At a time when certain rhythm-and-blues recordings -- most notably, Jackie Brenston's "Rocket 88" -- closely resembled what would soon be known as rock 'n' roll, Elvis began melding the music's sensuous, carefree attitude with the look of a roughneck truck driver: long, greased-down hair and sideburns that were at odds with his invariably polite manners. His appearance garnered much attention, and some of the rougher boys at school responded by threatening to beat him up and cut his hair.
One legend that has been passed around for many years is that Elvis was even kicked off the school football team for refusing to change his look by cutting his long hair. The truth of the matter was much less dramatic.
Although Coach Rube Boyce did ask Elvis at one point to get a haircut, Elvis quit the football team of his own accord. In interviews with Bill Burk given for Early Elvis: The Humes Years, both Coach Boyce and Assistant Coach Malcolm Phillips recalled that Elvis quit the team because he got an after-school job.
Shortly after he left the team, Elvis began to wear what would later become his trademark flashy clothes -- usually an eye-catching combination of pink and black -- that he bought with the earnings from his part-time job as an usher at Loew's State Theater on South Main Street.
As Elvis' passion for music became all-consuming, his schoolwork faltered. An assortment of A, B, and C grades during his freshman year at Humes had degenerated to the point where he was a straight-C student. He spent much of his free time going to the movies and hanging out in record stores.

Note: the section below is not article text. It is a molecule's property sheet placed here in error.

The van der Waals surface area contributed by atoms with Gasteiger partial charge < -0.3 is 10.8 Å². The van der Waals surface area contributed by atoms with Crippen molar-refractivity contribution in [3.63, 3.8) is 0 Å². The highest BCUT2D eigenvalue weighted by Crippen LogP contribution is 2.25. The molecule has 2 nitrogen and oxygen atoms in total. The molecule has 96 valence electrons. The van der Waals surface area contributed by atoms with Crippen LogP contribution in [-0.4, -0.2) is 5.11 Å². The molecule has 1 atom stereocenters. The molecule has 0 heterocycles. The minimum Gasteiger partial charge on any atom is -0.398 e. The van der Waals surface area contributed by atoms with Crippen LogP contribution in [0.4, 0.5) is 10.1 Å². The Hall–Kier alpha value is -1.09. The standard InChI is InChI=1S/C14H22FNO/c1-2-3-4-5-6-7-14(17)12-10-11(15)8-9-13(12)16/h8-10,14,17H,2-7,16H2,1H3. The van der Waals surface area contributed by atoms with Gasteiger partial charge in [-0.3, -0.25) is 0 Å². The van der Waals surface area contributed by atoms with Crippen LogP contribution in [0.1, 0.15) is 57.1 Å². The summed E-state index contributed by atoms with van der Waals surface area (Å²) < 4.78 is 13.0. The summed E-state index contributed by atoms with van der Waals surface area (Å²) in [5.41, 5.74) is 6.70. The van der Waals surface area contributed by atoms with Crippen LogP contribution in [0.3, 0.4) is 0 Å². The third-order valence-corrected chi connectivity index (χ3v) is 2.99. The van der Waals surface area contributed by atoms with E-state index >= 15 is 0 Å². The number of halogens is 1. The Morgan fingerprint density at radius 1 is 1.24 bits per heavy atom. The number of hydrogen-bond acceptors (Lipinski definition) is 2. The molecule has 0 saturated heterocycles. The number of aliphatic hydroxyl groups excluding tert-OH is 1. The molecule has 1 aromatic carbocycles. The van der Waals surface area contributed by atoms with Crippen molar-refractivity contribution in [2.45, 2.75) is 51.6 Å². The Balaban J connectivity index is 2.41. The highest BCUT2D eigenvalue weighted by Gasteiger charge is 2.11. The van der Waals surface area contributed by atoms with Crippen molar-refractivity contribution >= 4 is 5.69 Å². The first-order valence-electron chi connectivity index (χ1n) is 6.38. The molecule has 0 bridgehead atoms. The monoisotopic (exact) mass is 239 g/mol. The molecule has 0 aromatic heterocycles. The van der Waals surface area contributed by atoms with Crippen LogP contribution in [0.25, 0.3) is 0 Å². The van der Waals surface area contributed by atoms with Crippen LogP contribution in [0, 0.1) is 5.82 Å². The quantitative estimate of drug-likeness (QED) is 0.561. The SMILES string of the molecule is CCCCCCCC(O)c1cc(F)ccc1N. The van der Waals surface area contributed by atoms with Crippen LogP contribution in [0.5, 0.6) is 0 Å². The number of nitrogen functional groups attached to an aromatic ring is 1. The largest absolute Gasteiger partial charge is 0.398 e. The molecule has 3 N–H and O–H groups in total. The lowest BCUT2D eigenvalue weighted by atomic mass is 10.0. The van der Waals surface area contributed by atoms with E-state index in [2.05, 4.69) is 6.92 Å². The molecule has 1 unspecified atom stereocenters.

He also attended all-night gospel singing sessions with his parents at the Ellis Auditorium, where he would observe some of the more extroverted performers' animated stage movements. Gospel encapsulated the spirituality and physicality that was at the center of Elvis Presley's musical style, yet when he sang and played guitar at parties he was more likely to croon a pop number by Dean Martin, Bing Crosby, or Perry Como.
By the end of 1952, the Presleys' combined income exceeded the maximum allowed by the Memphis Housing Authority, so the family moved from Lauderdale Courts to a rooming house on nearby Saffarans Street, and then an apartment at 462 Alabama Street, opposite the Courts. Though the Presleys were forced to leave the housing project, they chose to remain in the same neighborhood. However, Elvis was about to move in a new direction.
In April 1953, a couple of months before he graduated from high school, Elvis performed in Humes' annual Minstrel Show. Sixteenth on a 22-act bill, listed in the program as "Elvis Prestly," he shocked pupils, parents, and teachers alike with his performance of Teresa Brewer's "Till I Waltz Again with You."
It was a seminal moment. Like a scene out of one of his future movies, Elvis set aside his own shy personality in favor of a popular and animated persona, and the peculiar-looking young man began to attract the attention of his peers like moths to a flame.
After graduating from L. C. Humes High School, Elvis went to work for M. B. Parker Machinists -- hardly the stuff of legends. However, the fates were conspiring in his favor, the pieces were falling into place, and soon all of Elvis Presley's dreams would come true. He was about to make his first recording, and to make history. See the next section to learn more about Elvis' first recording.